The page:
Heng was the principal private secretary (PPS) of former Singapore Prime Minister Lee Kuan Yew. Even other prime minister candidates were either PPSs of the current prime minister or top-ranking military officials.  

Singapore’s failing group representation constituencies 

Notably, Heng and Ng both led a group constituency in this election, running against WP teams in districts the WP has held on to for years.

Singapore’s general election has a unique feature known as group representation constituencies (GRC), where PAP ministers are allocated to helm a group of candidates. The ministers are expected to draw in the votes to enable up to five other candidates to enter parliament, reducing individual risk. 

Such a system has been called unfair, even by the ASEAN Parliamentarians for Human Rights (APHR)

However, due to the declining popularity of PAP’s ministers, their ability to hold on to their seats has been severely challenged.

The PAP losing Sengkang, mostly composed of younger voters, was a reality check for the government. WP’s Jamus Lim won many voters over due to his eloquent presentation during the political debates. Raeesah Khan, who was perceived as a victim of a smear campaign against her opinions on racial discrimination in Singapore, gave voters another reason to choose the WP GRC. 

The star power of WP’s Nicole Seah, who first entered politics in 2011, was also seen as a strong challenger against Heng in the East Coast.

Although the PAP won the election, we should remember that close to a million Singaporeans voted for the alternative parties — the highest ever in Singapore’s history.

The peculiarities of Singapore’s election history 

Despite its vote share dropping, the PAP did not actually lose any seats between this election (2020) and the last (2015), as it still won 83 seats. 

The addition of seats into parliament has therefore enabled the PAP to maintain and even increase the number of seats it can win, even as the opposition gained seats.

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Some might ask how the PAP has managed to sustain its power.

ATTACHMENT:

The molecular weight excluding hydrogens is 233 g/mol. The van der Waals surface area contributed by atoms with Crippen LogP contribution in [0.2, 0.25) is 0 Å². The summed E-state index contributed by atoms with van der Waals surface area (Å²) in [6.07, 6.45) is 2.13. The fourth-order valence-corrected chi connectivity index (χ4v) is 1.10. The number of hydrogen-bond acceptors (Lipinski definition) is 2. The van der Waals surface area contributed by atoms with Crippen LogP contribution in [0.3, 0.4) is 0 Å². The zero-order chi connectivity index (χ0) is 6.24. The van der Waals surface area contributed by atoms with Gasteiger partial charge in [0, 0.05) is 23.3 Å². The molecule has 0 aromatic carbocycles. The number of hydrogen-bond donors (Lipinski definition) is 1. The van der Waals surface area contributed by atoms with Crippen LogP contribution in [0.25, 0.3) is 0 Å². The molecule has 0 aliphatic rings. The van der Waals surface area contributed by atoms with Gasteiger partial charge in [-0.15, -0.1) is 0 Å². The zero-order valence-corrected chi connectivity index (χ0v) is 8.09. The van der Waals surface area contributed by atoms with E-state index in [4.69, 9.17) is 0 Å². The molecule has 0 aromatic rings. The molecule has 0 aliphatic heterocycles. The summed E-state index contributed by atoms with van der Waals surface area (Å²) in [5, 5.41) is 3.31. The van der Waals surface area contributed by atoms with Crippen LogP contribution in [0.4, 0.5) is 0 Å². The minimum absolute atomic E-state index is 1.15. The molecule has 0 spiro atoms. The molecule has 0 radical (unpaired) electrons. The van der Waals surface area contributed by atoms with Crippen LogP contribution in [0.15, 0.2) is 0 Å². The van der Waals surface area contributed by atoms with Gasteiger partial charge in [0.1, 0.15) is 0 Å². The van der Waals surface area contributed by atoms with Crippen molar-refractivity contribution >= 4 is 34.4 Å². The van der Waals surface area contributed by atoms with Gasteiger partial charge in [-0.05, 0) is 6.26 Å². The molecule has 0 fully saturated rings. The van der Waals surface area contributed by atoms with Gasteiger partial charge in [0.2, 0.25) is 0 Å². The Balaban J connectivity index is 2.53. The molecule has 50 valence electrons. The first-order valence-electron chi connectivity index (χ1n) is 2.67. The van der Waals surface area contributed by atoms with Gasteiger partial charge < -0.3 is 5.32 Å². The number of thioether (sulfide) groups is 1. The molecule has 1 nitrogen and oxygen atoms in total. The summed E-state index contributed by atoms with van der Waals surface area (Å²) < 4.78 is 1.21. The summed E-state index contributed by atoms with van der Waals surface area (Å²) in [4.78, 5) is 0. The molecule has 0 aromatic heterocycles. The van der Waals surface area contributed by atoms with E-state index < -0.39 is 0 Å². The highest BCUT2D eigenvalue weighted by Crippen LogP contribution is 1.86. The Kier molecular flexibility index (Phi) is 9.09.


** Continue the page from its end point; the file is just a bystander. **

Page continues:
Historically, whenever the opposition parties began to threaten the PAP’s dominance, the law was used to delegitimize the opposition before they made more gains. 

As an example, after SDP’s Dr. Chee Soon Juan first ran for the Marine Parade by-election in 1992, he was dismissed from his job as a psychology lecturer at the National University of Singapore. Dr. Chee was then sued for defamation by PAP leaders in 2001. He declared bankruptcy several years later because of the lawsuit, and he was prevented from running again until 2015 under Singapore’s laws.

SDP’s vote share was on the rise in the 1980s, but the PAP’s actions dampened the SDP’s vote share in the following two decades. 

A similar tactic was used against WP politicians in the 1980s, effectively wiping out the party’s influence for 30 years. After WP won a group constituency for the first time, a smear campaign was launched in 2012, targeting the WP's management of its town council seats and finances. The ongoing campaign led to a legal tussle in which the courts have ruled the WP politicians liable for damages. 

The PAP government will likely carry out new forms of persecution to beat down the vote share of the alternative parties. 

What has been different, however, is how much more vocal the electorate has become — both online and offline. With the power of social media and an ever-increasing youth presence, the opposition parties will soldier on even in the face of persecution. 



This article has been updated at 9:38 p.m. on July 13, 2020 to correct statistical errors.

READ NEXT: Singapore's Crisis Election Is About Mudslinging, Not Real Issues

TNL Editor: Daphne K. Lee, Nicholas Haggerty (@thenewslensintl)